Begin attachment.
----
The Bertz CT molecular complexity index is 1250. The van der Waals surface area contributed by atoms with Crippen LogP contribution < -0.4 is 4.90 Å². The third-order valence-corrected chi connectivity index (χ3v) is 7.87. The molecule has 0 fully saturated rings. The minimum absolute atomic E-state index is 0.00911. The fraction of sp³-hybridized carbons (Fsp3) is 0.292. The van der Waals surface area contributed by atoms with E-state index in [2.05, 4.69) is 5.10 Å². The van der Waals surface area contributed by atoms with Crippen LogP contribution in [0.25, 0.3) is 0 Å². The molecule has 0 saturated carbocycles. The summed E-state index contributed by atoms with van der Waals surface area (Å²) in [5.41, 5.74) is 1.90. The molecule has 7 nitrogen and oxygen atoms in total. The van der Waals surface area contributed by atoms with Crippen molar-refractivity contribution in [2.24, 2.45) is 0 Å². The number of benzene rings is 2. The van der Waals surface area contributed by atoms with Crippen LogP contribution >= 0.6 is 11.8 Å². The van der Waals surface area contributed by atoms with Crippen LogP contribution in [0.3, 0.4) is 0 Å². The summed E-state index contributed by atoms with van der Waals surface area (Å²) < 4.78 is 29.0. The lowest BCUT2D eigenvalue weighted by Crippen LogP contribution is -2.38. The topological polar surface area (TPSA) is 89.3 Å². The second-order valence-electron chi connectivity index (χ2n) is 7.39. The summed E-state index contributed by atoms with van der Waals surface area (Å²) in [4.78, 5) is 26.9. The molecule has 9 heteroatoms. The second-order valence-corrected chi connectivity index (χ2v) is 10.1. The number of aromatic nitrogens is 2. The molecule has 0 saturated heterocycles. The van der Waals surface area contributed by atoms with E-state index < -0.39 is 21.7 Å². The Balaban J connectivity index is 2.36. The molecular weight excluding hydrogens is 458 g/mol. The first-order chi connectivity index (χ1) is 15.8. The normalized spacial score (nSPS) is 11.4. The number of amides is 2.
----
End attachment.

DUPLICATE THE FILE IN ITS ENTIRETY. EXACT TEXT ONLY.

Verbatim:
The Bertz CT molecular complexity index is 1250. The van der Waals surface area contributed by atoms with Crippen LogP contribution < -0.4 is 4.90 Å². The third-order valence-corrected chi connectivity index (χ3v) is 7.87. The molecule has 0 fully saturated rings. The minimum absolute atomic E-state index is 0.00911. The fraction of sp³-hybridized carbons (Fsp3) is 0.292. The van der Waals surface area contributed by atoms with E-state index in [2.05, 4.69) is 5.10 Å². The van der Waals surface area contributed by atoms with Crippen LogP contribution in [0.25, 0.3) is 0 Å². The molecule has 0 saturated carbocycles. The summed E-state index contributed by atoms with van der Waals surface area (Å²) in [5.41, 5.74) is 1.90. The molecule has 7 nitrogen and oxygen atoms in total. The van der Waals surface area contributed by atoms with Crippen molar-refractivity contribution in [2.24, 2.45) is 0 Å². The number of benzene rings is 2. The van der Waals surface area contributed by atoms with Crippen LogP contribution >= 0.6 is 11.8 Å². The van der Waals surface area contributed by atoms with Crippen LogP contribution in [0.3, 0.4) is 0 Å². The summed E-state index contributed by atoms with van der Waals surface area (Å²) < 4.78 is 29.0. The lowest BCUT2D eigenvalue weighted by Crippen LogP contribution is -2.38. The topological polar surface area (TPSA) is 89.3 Å². The second-order valence-electron chi connectivity index (χ2n) is 7.39. The summed E-state index contributed by atoms with van der Waals surface area (Å²) in [4.78, 5) is 26.9. The molecule has 9 heteroatoms. The second-order valence-corrected chi connectivity index (χ2v) is 10.1. The number of aromatic nitrogens is 2. The molecule has 0 saturated heterocycles. The van der Waals surface area contributed by atoms with E-state index < -0.39 is 21.7 Å². The Balaban J connectivity index is 2.36. The molecular weight excluding hydrogens is 458 g/mol. The first-order chi connectivity index (χ1) is 15.8. The normalized spacial score (nSPS) is 11.4. The number of amides is 2.